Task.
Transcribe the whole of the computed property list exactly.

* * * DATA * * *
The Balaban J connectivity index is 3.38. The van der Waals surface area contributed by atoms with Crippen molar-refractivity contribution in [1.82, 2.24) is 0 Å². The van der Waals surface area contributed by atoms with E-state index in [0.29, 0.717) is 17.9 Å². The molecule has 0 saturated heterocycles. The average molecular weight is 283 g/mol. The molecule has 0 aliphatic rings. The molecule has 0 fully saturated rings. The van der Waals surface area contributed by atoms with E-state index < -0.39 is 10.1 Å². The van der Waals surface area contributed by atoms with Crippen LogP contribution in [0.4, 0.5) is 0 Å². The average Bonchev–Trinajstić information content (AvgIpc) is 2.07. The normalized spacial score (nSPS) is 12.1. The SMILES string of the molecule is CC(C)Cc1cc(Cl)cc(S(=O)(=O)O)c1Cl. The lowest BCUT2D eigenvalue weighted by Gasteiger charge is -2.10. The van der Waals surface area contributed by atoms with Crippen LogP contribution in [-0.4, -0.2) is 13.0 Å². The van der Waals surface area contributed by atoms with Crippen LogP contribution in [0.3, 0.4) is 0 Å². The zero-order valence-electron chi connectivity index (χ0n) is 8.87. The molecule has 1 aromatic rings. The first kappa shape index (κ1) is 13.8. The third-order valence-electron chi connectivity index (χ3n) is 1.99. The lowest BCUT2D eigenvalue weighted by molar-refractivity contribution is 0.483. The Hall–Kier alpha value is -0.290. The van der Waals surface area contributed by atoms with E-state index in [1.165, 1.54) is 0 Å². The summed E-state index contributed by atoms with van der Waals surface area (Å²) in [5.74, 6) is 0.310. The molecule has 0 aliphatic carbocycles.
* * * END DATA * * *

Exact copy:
The Balaban J connectivity index is 3.38. The van der Waals surface area contributed by atoms with Crippen molar-refractivity contribution in [1.82, 2.24) is 0 Å². The van der Waals surface area contributed by atoms with E-state index in [0.29, 0.717) is 17.9 Å². The molecule has 0 saturated heterocycles. The average molecular weight is 283 g/mol. The molecule has 0 aliphatic rings. The molecule has 0 fully saturated rings. The van der Waals surface area contributed by atoms with E-state index < -0.39 is 10.1 Å². The van der Waals surface area contributed by atoms with Crippen LogP contribution in [0.4, 0.5) is 0 Å². The average Bonchev–Trinajstić information content (AvgIpc) is 2.07. The normalized spacial score (nSPS) is 12.1. The SMILES string of the molecule is CC(C)Cc1cc(Cl)cc(S(=O)(=O)O)c1Cl. The lowest BCUT2D eigenvalue weighted by Gasteiger charge is -2.10. The van der Waals surface area contributed by atoms with Crippen LogP contribution in [-0.4, -0.2) is 13.0 Å². The van der Waals surface area contributed by atoms with Crippen LogP contribution in [0.3, 0.4) is 0 Å². The zero-order valence-electron chi connectivity index (χ0n) is 8.87. The molecule has 1 aromatic rings. The first kappa shape index (κ1) is 13.8. The third-order valence-electron chi connectivity index (χ3n) is 1.99. The lowest BCUT2D eigenvalue weighted by molar-refractivity contribution is 0.483. The Hall–Kier alpha value is -0.290. The van der Waals surface area contributed by atoms with E-state index in [1.165, 1.54) is 0 Å². The summed E-state index contributed by atoms with van der Waals surface area (Å²) in [5.74, 6) is 0.310. The molecule has 0 aliphatic carbocycles.